Nina Liss-Schultz

Nina Liss-Schultz

Senior Online Editorial Fellow

Before joining Mother Jones, Nina was an editorial intern at Bitch Magazine in Portland, Oregon. In the past she has worked for Think Progress, NARAL Pro-Choice Oregon, and the Business and Human Rights Resource Centre. You can follow her @NinaLisss and email her at nliss-schultz [at] motherjones [dot] com.

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Federal Court Rules North Dakota's Extreme Abortion Ban Unconstitutional

| Wed Apr. 16, 2014 1:34 PM PDT

On Wednesday, a federal judge blocked a North Dakota law that would have banned all abortions after a heartbeat is detectable in the fetus, which can happen as early as six weeks into a pregnancy. The judge, Daniel Hovland, called the ban—which passed last year and was immediately challenged by the Red River Women's Clinic, the only abortion provider in the state—"invalid and unconstitutional," and said it would impose an "undue burden on women seeking to obtain an abortion."

The North Dakota law is one of the most far-reaching abortion bans in the country. Many women aren't aware that they are pregnant until well after six weeks into a pregnancy. Under the North Dakota law, those women wouldn't be able to seek abortions at all.

North Dakota is one of several states that have pushed laws banning abortions after a fetal heartbeat can be detected. In March, a federal judge struck down a similar ban Arkansas had passed last year. But losses in the courts haven't stopped these efforts from spreading—the Alabama House passed a fetal heartbeat bill last month, and state legislatures in Wyoming, Mississippi, and Ohio have considered similar legislation in the past year.

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How About a Dolores Huerta Day?

| Mon Mar. 31, 2014 4:38 PM PDT

March 31 is Cesar Chavez's birthday and a national holiday honoring his pioneering activism (which is the subject of a new feature film) around farm-workers rights. He is perhaps best known as a founder of the National Farm Workers Association (NFWA), now the United Farm Workers, a labor union. His cofounder Dolores Huerta, though still alive, is not nearly as well known. So who is she? Born in 1930 and raised in Stockton, California, Huerta, who is portrayed by Rosario Dawson in the Chavez film, has been arrested more than 20 times during peaceful protests, and is still out on the front lines taking part in civil rights actions. Here are five things you should know about her.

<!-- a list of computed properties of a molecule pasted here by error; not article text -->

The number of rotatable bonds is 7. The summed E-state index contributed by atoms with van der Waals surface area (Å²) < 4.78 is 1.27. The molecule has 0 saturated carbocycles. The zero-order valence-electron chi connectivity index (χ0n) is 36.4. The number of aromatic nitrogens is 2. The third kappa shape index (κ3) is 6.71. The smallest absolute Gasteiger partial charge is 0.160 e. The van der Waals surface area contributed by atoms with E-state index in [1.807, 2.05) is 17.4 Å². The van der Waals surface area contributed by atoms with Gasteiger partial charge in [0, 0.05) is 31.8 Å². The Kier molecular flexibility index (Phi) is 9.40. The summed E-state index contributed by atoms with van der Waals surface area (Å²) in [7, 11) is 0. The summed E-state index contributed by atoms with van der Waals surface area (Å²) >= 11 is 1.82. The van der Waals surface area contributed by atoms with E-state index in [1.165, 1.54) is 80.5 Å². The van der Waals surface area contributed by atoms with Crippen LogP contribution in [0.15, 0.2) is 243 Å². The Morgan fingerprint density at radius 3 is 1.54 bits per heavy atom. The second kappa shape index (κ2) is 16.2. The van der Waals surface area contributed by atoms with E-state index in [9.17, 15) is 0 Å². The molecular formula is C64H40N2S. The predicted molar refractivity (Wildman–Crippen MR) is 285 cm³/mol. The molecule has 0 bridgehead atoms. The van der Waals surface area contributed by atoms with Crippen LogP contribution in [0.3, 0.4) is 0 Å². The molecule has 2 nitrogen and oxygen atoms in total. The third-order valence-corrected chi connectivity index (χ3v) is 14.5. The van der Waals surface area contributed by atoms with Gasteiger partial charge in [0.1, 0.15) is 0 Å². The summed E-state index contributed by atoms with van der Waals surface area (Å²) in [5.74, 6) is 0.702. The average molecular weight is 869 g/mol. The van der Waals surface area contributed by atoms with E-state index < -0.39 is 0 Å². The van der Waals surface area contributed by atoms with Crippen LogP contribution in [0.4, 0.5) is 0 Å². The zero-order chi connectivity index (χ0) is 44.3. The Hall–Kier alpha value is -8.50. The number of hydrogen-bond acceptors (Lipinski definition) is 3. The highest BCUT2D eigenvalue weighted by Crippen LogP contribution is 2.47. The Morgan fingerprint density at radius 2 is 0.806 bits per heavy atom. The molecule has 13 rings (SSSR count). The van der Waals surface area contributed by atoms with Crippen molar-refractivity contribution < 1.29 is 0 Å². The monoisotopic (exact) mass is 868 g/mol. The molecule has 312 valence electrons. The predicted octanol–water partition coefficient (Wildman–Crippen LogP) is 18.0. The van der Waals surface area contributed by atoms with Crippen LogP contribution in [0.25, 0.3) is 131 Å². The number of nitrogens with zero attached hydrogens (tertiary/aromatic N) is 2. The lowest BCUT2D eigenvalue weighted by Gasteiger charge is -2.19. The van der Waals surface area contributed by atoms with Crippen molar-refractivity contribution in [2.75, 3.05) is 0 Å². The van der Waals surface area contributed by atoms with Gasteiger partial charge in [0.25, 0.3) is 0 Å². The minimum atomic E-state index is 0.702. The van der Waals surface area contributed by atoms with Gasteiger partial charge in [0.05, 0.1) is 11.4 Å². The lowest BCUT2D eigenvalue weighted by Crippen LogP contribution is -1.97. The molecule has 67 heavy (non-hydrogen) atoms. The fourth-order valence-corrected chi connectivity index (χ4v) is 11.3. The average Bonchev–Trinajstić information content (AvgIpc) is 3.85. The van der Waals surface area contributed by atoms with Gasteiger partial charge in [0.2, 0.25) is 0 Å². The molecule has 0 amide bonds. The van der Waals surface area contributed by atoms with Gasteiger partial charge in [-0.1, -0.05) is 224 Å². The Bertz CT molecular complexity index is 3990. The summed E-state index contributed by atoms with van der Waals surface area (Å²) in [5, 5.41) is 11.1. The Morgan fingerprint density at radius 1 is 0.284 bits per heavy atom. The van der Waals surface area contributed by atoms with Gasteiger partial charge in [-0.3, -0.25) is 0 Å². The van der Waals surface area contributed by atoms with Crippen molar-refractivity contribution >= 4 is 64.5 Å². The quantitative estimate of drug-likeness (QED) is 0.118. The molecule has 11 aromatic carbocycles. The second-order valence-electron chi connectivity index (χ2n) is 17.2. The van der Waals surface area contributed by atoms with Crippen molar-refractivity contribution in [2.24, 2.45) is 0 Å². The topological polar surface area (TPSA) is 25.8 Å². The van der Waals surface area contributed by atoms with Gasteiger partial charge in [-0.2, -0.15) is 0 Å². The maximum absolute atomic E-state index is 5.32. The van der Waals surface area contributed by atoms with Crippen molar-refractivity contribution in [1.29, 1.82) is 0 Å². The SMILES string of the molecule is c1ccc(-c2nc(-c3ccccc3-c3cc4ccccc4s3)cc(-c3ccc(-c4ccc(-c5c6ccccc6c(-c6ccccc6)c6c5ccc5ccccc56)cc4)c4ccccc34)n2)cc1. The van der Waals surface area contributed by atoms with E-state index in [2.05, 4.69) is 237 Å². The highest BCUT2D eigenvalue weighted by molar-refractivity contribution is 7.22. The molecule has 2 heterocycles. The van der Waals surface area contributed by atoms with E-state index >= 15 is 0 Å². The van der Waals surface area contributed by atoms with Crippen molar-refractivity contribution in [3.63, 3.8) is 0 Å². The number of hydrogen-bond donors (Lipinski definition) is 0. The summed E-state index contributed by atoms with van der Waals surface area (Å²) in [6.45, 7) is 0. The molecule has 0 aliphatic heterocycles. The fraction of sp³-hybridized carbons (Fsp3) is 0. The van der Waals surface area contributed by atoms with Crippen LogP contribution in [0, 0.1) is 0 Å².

1. She's the mother of the farm-workers movement.
After quitting her teaching job in 1955, Huerta helped register people to vote and became an organizer in the Community Service Organization, a Mexican-American association in California where Cesar Chavez was the statewide director. The pair eventually branched off, in 1962, to found the NFWA, and the rest is history.

2. She was instrumental in winning key protections for workers.
Only a year after launching the NFWA, Huerta secured disability insurance for California farm workers, and was central in the creation of the Aid for Dependent Families, a federal assistance program that stayed in effect until 1996.